PORTLAND – The new outreach professional hired to help victims of sexual abuse by Roman Catholic priests in Maine said she has been contacted by several victims, and she hopes more will seek her out.
Susanne Sturm of Bangor, whose hiring was announced Tuesday, said she does not know how many victims there are in Maine, but she already has been contacted by “more than 10″ since she began her duties on July 1.
She hopes to provide pastoral support to victims, to direct them to professional counseling when needed and to assist in setting up support groups for those who are willing to go that route.
In effect, Sturm will be the firm point of contact in the Portland Diocese for victims who are seeking support.
“If it can start with me, then I’d be privileged to start [that process],” Sturm said from her Bangor home.
Also Tuesday, the Portland Diocese announced it had hired a former deputy police chief in Portland to create a formal process for investigating complaints against church employees.
John Brennan served 26 years in the Portland Police Department before retiring in 1998 and being ordained as a deacon. He serves now at St. Bartholomew’s Parish in Cape Elizabeth.
Sturm, who began her duties on July 1, came to Maine in 1999 to serve as a trauma specialist for women seeking help at the Garland House in Bangor. She has been working as a consultant since it closed in 2000.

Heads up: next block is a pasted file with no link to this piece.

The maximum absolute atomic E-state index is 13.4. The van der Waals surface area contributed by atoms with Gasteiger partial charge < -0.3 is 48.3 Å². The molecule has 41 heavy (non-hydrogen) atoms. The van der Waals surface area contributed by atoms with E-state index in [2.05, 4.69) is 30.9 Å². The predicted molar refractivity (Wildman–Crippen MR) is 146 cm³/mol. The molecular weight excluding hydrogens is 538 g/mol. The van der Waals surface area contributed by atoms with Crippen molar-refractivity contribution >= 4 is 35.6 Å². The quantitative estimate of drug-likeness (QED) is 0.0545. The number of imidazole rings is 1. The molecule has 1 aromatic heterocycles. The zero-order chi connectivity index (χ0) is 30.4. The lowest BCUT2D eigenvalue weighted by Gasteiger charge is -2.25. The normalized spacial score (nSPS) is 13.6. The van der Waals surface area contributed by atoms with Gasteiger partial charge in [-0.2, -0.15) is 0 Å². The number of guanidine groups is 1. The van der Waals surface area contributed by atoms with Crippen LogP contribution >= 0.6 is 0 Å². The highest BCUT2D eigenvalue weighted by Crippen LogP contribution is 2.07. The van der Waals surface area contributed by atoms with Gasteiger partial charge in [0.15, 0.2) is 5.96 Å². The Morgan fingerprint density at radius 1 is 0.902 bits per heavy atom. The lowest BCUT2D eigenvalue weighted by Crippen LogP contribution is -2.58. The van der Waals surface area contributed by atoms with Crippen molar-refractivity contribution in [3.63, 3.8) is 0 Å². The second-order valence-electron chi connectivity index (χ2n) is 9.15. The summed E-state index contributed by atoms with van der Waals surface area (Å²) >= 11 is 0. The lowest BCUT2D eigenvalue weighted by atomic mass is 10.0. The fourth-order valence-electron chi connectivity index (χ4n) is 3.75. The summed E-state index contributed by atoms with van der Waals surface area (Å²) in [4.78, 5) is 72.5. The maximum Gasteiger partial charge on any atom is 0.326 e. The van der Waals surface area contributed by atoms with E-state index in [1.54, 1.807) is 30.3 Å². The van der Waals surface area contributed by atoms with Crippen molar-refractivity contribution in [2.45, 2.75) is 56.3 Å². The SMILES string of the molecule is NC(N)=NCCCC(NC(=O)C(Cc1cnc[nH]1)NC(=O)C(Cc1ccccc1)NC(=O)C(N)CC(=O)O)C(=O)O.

Before that, she worked in private practice in Washington state for two decades, specializing in psychotherapy for people dealing with grief, addictions, and physical and psychological trauma.
She holds a master’s degree in applied behavioral science from Whitworth College in Washington state.
Sturm said she was drawn to the new job because she feels she can help victims who are willing to reach out to the diocese.
“I feel a profound sense of awe at the opportunity of being able to meet so many people in educating, facilitating and empowering, more so than at any opportunity during my life in this field,” she said.
She will coordinate any future meetings between survivors of sexual abuse and the bishop. One meeting was held on June 20 in Augusta, and another is scheduled to be held Aug. 15 in southern Maine.
In addition, Sturm will help develop crisis teams that can go into parishes and assist staff and parishioners whenever a priest has to be removed unexpectedly and to assist parishes who want to have listening sessions.
Outreach to parishes affected by clerical abuse is greatly needed, said Cynthia Desrosiers, who stepped down in early July as the regional director the Survivors Network of those Abused by Priests.
Desrosiers said she has not met Sturm, but added that the diocese should have hired a professional to deal with abuse victims long ago.
Still, Desrosiers said she would continue to advise victims to report abuse directly to civil authorities, not church officials.
“I don’t think I’ll ever feel that people should go to the church first,” she said. “It’s still a crime.”